It’s the classic conflict – creativity confronts commercialism! The remaining six participants on the second season of Work of Art pair up in teams of two, and take to the Tribeca streets to sell their stuff.
But create “fine artwork” that also sells?
This is no small challenge for artists in general, and certainly puts the dilemma front and center for the remaining hopefuls.
Sara J chooses Young; Kymia grabs Dusty; Sarah K is left with Lola who, incidentally, reminds us that she needs to put more of herself out there to show the judges who she is. And so – she does!
Sell, sell, sell!
And what do the artists hawk on the streets of New York?
Lola photographs herself in the buff. Kymia goes for a postcard concept which she subsequently scraps in favor of an autograph exchange. Dusty observes surveillance cameras and opts for signage and t-shirts on the theme of being watched. Sarah K concocts construction paper headdresses (tossing in tees as well), and Young playfully decorates underwear and offers a few small paintings.
Sara J winds up with a long line and engaged customers, as she finds herself drawing and painting 5-minute portraits to the delight of the crowd.
Lola Makes Out!
While Lola may have intended to use sexuality to make the biggest bucks, her nude with secret statements is visually striking and conceptually unexpected as she sells something more compelling than sexuality. She’s offering us her nakedness, which is altogether different. Nudity may draw us in, but the vulnerability of her expression and position, the youth and natural state of her body, the genuine openness of her so-called secrets – all combine to present a portrait of authentic exposure.
Even the handling of text is well rendered: blocked letter font in all caps is both conservative and attention-grabbing, while confectionery colors add contrast to her soft-toned skin and sober stance.
The statements themselves – her personal revelations – are not ingenuous. Among them are: I am moody and sometimes mean, I cry at the drop of a hat, I am envious of the success of others.
Lola needn’t be envious of anyone on this undertaking. Whatever her intention to manipulate or “sell out,” she makes out by creating an artwork that is cohesive in concept and execution.
The Other Five
As for the other artists and how they manage to commercialize their creativity?
Sara J churns out whimsical watercolors (and fast!), Kymia’s idea is risky but clever, Young’s undies sell, but he makes childish painted versions for the gallery, and Dusty’s t-shirts are mediocre.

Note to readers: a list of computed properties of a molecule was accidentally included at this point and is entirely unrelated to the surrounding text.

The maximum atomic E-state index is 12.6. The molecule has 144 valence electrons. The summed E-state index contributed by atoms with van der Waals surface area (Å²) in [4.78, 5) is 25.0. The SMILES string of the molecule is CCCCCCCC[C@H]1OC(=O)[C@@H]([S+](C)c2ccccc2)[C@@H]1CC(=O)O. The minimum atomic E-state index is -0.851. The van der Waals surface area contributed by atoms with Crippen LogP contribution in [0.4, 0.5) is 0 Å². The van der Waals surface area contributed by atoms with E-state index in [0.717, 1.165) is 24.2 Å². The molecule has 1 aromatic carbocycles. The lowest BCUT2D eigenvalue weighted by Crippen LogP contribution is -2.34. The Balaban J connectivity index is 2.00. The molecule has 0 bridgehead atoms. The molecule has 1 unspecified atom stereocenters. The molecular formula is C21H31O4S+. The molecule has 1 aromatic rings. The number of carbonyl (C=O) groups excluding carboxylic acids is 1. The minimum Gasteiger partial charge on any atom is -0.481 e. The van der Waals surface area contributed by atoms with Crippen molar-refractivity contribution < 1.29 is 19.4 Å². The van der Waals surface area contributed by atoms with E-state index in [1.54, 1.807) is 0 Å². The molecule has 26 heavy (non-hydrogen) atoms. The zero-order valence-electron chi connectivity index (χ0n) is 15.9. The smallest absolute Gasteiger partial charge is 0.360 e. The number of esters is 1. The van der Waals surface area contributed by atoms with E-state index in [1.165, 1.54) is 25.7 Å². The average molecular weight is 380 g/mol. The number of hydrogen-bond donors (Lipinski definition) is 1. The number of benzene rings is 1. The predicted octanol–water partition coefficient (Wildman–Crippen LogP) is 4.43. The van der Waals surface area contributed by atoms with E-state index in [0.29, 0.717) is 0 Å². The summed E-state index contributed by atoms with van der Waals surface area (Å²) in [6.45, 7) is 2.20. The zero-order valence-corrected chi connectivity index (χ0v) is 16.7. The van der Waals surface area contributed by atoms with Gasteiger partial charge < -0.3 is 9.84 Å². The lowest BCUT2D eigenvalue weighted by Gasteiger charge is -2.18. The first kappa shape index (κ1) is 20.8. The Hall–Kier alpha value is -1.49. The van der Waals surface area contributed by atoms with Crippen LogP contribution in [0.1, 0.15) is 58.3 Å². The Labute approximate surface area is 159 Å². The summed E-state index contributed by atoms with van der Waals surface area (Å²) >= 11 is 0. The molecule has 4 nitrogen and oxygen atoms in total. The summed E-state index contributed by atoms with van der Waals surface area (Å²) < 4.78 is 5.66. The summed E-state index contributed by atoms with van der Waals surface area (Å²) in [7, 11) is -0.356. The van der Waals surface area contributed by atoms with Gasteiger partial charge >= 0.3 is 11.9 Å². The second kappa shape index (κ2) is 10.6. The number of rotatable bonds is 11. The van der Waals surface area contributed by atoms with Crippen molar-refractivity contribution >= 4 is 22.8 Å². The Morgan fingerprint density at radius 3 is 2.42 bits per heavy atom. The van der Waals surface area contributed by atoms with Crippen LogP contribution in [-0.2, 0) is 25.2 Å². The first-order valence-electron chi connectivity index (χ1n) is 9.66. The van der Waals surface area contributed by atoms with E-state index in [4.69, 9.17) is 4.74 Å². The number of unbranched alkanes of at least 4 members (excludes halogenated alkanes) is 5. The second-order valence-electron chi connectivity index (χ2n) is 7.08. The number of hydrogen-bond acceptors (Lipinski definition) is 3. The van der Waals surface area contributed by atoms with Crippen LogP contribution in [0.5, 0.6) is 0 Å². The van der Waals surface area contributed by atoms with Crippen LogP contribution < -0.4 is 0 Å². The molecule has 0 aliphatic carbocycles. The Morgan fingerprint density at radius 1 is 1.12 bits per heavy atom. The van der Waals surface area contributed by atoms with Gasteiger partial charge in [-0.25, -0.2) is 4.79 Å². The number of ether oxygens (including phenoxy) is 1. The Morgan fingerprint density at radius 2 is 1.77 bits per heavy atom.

And Sarah K?
Her feathery construction paper headgear is dreadful, and best we can tell, likewise her t-shirts.
As the artists gather their goods for the gallery show, Kymia’s grid of signatures becomes more intriguing. Titled “Self Worth,” Jerry Saltz is initially unimpressed though he finds value in the exercise – after all, signatures are extremely personal. (I was less impressed.)
Dusty’s end product – the t-shirt version or his signage titled “Being Seen” – points us to nowhere. The judges are shaking their heads; his image of what looks like a toner cartridge in the middle of an outlined American map is both unoriginal and uninspiring, or as Jerry rightly calls it: simplistic and unexamined.
Sarah K paints on the wall and hangs a few paper pieces. “Cowboys and Indians” and whatever – is neither playful nor pleasing.
Sara J’s 5-minute portraits are a hit with the judges as they were with the street patrons. It’s worth noting that she earned the most money, with pictures priced at $10 each. Her images in ink and watercolor possess energy, verve, charm, a bit of edge – overall, they’re very successful.
Lola, Kymia, and Sara J show the work the judges prefer (and I agree). Sara J takes the win (she and Young split $30,000), Dusty hangs in by the skin of his signage, and Sarah K is shown the studio door.
It’s worth noting that Lola was clever in several ways. She sold prints in various sizes; she seems to have negotiated with virtually every potential buyer (sizing them up for what they might spend), and she was also customizing the experience by selling on-the-spot secrets. Are there lessons there in chutzpah that we all should pay attention to?
Sara J nonetheless creates likable artwork, and reminds us that classics properly executed are classic for a reason.